Glassman's prescription shows an ability to learn (this is rare among the cognoscenti and a genuine compliment to the man), but he refuses to come clean. Wasik quotes Glassman 2011 reflecting on Glassman 1999: "Yes, stocks bounced up and down but your job as an investor was to hang on and collect your reward for perseverance at the end. I advocated the same strategy of heavy and diversified U.S. equity holdings that most sensible advisors espoused - but with an extra dollop of optimism. And I was wrong."

Hanging on to "collect your reward" was not deemed necessary in 1999. Glassman had plenty of print media experience. He knows that most readers of an advice book cling to a catch-phrase (Stocks for the Long Run, 1994). Whatever warnings Glassman & Hassett published in their book, their preview of Dow 36,000 in the Wall Street Journal on March 17, 1999, was quite specific and sensationalist: "Our calculations show that with earnings growing in the long-term at the same rate as the gross domestic product, and Treasury bonds below 6%, a perfectly reasonable level for the Dow would be 36,000 - tomorrow, not 10 or 20 years from now."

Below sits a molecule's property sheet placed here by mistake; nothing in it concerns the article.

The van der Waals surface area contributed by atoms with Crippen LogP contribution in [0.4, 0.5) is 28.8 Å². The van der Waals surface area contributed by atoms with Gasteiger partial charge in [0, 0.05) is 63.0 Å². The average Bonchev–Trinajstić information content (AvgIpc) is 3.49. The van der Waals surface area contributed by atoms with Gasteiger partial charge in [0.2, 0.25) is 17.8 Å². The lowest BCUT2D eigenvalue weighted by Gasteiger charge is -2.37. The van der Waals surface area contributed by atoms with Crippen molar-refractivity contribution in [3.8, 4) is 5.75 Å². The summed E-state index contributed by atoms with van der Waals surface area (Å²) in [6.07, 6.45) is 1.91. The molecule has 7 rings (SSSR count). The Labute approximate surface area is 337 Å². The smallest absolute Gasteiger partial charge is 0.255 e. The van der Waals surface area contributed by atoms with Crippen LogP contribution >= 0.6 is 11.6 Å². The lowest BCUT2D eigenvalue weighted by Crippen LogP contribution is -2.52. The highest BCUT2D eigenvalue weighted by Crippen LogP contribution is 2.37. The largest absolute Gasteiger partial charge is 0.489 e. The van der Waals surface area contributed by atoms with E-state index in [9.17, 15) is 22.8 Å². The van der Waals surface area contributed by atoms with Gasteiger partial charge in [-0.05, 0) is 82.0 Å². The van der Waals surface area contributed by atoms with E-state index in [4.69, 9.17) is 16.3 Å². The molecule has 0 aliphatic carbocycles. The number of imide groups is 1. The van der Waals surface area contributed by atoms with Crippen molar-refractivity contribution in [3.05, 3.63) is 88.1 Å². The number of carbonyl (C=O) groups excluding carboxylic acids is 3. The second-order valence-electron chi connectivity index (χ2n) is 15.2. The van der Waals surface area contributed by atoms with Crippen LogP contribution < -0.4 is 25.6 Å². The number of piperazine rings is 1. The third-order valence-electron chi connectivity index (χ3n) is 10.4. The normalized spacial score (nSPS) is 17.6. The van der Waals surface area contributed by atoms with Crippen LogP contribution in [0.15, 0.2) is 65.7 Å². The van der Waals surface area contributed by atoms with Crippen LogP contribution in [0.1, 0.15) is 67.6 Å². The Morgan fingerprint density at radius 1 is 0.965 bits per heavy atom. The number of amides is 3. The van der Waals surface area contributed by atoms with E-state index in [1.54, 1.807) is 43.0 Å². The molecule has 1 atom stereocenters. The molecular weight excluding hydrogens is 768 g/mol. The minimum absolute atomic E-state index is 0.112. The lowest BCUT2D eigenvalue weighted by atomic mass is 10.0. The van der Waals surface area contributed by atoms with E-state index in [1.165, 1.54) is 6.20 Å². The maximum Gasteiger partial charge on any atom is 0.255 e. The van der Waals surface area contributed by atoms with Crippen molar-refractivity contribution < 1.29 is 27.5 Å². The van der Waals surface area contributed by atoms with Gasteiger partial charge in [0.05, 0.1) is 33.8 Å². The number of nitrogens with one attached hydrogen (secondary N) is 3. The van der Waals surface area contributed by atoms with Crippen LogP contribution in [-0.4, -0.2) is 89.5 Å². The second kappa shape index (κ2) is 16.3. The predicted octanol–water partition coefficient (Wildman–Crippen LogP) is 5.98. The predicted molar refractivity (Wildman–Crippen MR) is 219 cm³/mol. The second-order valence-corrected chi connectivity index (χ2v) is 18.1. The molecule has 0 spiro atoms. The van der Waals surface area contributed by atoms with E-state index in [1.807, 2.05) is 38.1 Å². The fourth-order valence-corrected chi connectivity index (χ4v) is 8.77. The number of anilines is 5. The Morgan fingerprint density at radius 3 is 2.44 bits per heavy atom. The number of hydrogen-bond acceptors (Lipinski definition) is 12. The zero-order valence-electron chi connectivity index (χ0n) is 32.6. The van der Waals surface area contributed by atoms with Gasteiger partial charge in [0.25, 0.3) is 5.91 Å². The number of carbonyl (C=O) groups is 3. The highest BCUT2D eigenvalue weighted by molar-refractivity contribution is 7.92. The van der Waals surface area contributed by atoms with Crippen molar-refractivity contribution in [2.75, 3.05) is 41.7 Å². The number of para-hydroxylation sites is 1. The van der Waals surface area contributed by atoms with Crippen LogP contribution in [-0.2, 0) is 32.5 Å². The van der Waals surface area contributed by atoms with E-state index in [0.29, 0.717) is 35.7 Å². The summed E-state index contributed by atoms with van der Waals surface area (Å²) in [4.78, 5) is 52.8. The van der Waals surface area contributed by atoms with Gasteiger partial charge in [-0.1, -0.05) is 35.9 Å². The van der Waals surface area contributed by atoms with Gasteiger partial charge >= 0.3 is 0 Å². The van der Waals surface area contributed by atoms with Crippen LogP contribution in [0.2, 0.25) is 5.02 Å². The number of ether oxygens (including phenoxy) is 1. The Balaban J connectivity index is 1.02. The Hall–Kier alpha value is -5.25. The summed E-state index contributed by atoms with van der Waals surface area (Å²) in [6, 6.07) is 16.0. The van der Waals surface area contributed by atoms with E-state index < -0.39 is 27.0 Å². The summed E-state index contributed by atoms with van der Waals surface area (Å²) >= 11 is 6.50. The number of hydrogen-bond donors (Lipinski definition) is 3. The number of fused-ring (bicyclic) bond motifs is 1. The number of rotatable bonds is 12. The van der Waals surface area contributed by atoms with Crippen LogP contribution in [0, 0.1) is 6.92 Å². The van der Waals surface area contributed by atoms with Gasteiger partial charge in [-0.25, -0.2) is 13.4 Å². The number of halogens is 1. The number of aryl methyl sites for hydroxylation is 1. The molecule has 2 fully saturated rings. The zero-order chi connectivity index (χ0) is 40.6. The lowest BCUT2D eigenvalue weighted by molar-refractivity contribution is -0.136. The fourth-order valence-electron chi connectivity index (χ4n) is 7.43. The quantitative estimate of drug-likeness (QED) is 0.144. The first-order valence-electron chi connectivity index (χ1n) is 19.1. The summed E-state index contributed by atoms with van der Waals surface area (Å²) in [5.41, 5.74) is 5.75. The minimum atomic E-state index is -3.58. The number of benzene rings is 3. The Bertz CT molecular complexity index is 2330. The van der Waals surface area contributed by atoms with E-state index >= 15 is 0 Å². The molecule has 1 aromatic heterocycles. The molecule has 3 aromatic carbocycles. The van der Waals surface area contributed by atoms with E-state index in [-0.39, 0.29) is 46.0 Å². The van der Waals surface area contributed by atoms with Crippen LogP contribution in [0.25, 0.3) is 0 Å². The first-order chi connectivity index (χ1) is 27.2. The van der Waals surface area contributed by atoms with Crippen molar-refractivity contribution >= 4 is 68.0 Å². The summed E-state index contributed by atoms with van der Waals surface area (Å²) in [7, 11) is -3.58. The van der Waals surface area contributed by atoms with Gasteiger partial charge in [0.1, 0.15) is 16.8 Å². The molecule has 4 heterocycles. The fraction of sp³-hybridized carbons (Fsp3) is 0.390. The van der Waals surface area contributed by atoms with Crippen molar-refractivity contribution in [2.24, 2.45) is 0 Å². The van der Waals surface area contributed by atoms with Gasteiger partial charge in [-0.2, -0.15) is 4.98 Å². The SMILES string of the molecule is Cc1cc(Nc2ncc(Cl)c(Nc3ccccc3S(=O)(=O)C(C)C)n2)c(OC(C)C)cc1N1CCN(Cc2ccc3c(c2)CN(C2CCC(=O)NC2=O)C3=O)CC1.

Glassman has taken the same position - the Dow hitting 36,000 was a long-term calculation - when interviewed over the years. He spoke to Carlos Lozada in the March 8, 2009, issue of the Washington Post, who asked the bubble-blower: "What happened?" Glassman explained that he (and Hassett) made two points: "The more important was that for investors who could put their money away for the long term, stocks were a much better investment than bonds.... The second point was that based on our calculations, we believed that stocks would rise to roughly 36,000. We said in the book that it is impossible to predict how long it will take for the market to recognize that Dow 36,000 is perfectly reasonable...."

In addition to the Wall Street Journal preview, the Atlantic put Dow 36,000 on its September 1999 cover. This is a glaring example of when an idea has captured the major media, you know its time has passed. In the magazine of which Glassman was past-president, Glassman & Hassett wrote:

"Stocks were undervalued in the 1980s and early 1990s, and they are undervalued now. Stock prices could double, triple, or even quadruple tomorrow and still not be too high."

"Stocks are now, we believe, in the midst of a one-time-only rise to much higher ground - to the neighborhood of 36,000 for the Dow Jones Industrial Average."